some links and stuff
The clicker has recently had some right-on takes on stuff:
In this article, Stephen Speicher makes a great point about how the next-gen DVD format wars aren’t about which is better for the consumer, but rather about which is better for protecting the profits of the content distributors.
In this article, he looks at the effect and aftermath of the recent legal decisions on the broadcast flag.
Also, via kottke,
notcomming.com did a nice tribute to Saul Bass’ title work which is some of the most creative motion design work ever. They do a nice trick with a slideshow, but it would be cool if they posted the actual video (probably didn’t want to get sued into oblivion)
Posted: Sat – August 13, 2005 at 04:55 PM
It turns out that they read my blog!
and decided to surprise me after reading my last entry in this category.
I’ve had some pretty memorable meals at Matt’s in the Market over the years. This place is a local favorite and the devotion is well deserved. The place mixes a simple, but expertly prepared, menu with a relaxed and mellow atmosphere and an informal and friendly staff.
Two pieces of advice:
1) Check the menu before sitting down. Their menu is ever changing, but it is also quite small. You might find that there isn’t anything you want to eat after waiting to sit down.
2) Don’t bother with reservations. They will happily take your reservations, but they will also quite happily seat someone who walks in without reservations before you if they are there first. This happened to us recently. We walked in behind this couple who didn’t have reservations and they were seated at the last open table. We then had to wait 20 minutes to be offered seats at the bar.
This is not a cheap dinner, but you’ll pay the bill with a smile on your face.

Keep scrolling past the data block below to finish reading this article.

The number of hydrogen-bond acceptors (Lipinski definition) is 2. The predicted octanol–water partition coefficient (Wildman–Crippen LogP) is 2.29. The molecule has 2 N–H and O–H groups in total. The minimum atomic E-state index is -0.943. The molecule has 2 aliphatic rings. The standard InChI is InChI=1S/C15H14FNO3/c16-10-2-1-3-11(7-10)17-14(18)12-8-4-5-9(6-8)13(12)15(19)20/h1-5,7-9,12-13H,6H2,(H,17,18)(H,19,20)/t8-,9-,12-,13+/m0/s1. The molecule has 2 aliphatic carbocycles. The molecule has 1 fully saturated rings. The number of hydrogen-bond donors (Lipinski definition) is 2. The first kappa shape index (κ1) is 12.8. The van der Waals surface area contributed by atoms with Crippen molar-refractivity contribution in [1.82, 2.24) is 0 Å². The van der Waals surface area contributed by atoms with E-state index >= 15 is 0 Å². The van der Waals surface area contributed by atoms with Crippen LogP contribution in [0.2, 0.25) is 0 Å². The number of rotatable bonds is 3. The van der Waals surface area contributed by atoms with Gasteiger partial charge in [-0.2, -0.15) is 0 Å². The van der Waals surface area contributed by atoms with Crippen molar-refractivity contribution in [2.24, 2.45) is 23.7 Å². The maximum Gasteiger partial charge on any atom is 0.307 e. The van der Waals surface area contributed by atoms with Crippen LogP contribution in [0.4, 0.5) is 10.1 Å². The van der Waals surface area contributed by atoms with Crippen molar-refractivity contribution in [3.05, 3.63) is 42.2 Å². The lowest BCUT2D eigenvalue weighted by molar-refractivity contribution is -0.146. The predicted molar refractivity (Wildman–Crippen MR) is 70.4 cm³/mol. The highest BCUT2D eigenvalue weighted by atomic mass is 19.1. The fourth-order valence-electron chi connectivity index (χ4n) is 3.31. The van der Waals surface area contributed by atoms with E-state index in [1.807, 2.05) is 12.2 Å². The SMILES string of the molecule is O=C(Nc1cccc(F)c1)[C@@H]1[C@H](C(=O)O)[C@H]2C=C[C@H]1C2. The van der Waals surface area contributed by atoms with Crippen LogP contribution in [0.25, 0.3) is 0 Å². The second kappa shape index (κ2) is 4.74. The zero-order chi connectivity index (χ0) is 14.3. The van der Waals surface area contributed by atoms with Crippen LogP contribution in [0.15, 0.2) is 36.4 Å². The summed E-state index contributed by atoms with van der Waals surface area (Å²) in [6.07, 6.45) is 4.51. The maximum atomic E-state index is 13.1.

Zoe has been garnering a ton of hype and I’m happy to report that it is well deserved. The food was unique, the ingredients fresh, the service excellent, the dishes well prepared but not self-conscious or over complicated. This is a great special occasion restaurant or more often (if you can afford it). The only detraction is that the room can be quite noisy, but it never got to the level of other places we’ve been to where we had to shout to hear each other.
If you’ve read my other posts in this category, you’ll know that I’m pretty picky. I heartily recommend Zoe.
The Friday Harbor House restaurant in Friday Harbor (San Juan Island, WA) shows that good service and fresh ingredients can still produce an average meal. This isn’t such a horrible thing in itself, but when you are charging 4 star prices, serving 2 star food is unacceptable. Also when you are charging 4 star prices, maybe having a little bit of a dress code is ok. The woman sitting next to us in flip flops, a ratty tank top and gym shorts did not make us feel any better about our meal.
Avoid this place.
Amazing, but marred by a nearly fatal flaw
The line out the door (which is nearly constant during business hours) is emblematic of two things. First, the pastries and breads are simply amazing. Secondly, the counter staff sucks. Well, sucks is a bit of an overstatement. Some of them can be outright rude, but some are hampered by the weird setup of their retail area. The pastries are in a display case and on shelves where there is only room for one person. This means that there are often two or three people standing behind the counter doing nothing, while one is filling the order of someone in line. This is sometimes really frustrating for you as a customer because this place tends to attract people who will just stand there gawking at the items for sale, unable to make up their minds even though they have been standing next to that same counter for 10 minutes waiting. On multiple occasions, I have stopped by the shop feeling lucky that there was only one or two people in line and still spent 15 minutes waiting to order my muffin because the person in front of me wanted to know the ingredients of each thing in the case and what each tasted like and then wanted to pay by check. This is why many coffee places now have two cash registers, so that people like me who just want a large drip don’t have to wait behind the person ordering 12 different, complicated, drinks for their entire office. Macrina probably won’t bother to make a change like this because they don’t have to. Their food is good enough that even I (who hates lines) will wait for it, but they would be even more amazing if they could solve their customer service issues.